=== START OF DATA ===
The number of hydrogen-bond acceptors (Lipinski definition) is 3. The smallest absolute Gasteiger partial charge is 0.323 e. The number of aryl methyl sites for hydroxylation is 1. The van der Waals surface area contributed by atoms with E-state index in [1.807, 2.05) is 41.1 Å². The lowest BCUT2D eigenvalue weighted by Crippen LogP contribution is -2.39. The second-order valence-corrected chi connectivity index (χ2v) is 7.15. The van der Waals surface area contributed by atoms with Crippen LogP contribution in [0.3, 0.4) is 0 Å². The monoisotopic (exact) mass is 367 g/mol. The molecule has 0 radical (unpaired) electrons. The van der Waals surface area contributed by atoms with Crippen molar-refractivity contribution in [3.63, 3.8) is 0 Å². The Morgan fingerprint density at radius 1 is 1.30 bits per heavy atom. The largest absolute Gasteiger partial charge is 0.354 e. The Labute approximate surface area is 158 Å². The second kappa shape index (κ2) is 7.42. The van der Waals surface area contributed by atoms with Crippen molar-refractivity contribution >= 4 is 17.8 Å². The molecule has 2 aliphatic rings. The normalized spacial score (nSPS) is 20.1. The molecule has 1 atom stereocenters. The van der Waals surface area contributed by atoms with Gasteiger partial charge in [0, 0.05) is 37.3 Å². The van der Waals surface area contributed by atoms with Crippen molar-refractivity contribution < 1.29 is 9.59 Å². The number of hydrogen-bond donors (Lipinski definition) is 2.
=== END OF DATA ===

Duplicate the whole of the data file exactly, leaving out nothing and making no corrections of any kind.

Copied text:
The number of hydrogen-bond acceptors (Lipinski definition) is 3. The smallest absolute Gasteiger partial charge is 0.323 e. The number of aryl methyl sites for hydroxylation is 1. The van der Waals surface area contributed by atoms with E-state index in [1.807, 2.05) is 41.1 Å². The lowest BCUT2D eigenvalue weighted by Crippen LogP contribution is -2.39. The second-order valence-corrected chi connectivity index (χ2v) is 7.15. The van der Waals surface area contributed by atoms with Crippen LogP contribution in [0.3, 0.4) is 0 Å². The monoisotopic (exact) mass is 367 g/mol. The molecule has 0 radical (unpaired) electrons. The van der Waals surface area contributed by atoms with Crippen molar-refractivity contribution in [3.63, 3.8) is 0 Å². The Morgan fingerprint density at radius 1 is 1.30 bits per heavy atom. The largest absolute Gasteiger partial charge is 0.354 e. The Labute approximate surface area is 158 Å². The second kappa shape index (κ2) is 7.42. The van der Waals surface area contributed by atoms with Crippen molar-refractivity contribution >= 4 is 17.8 Å². The molecule has 2 aliphatic rings. The normalized spacial score (nSPS) is 20.1. The molecule has 1 atom stereocenters. The van der Waals surface area contributed by atoms with Gasteiger partial charge in [0, 0.05) is 37.3 Å². The van der Waals surface area contributed by atoms with Crippen molar-refractivity contribution < 1.29 is 9.59 Å². The number of hydrogen-bond donors (Lipinski definition) is 2.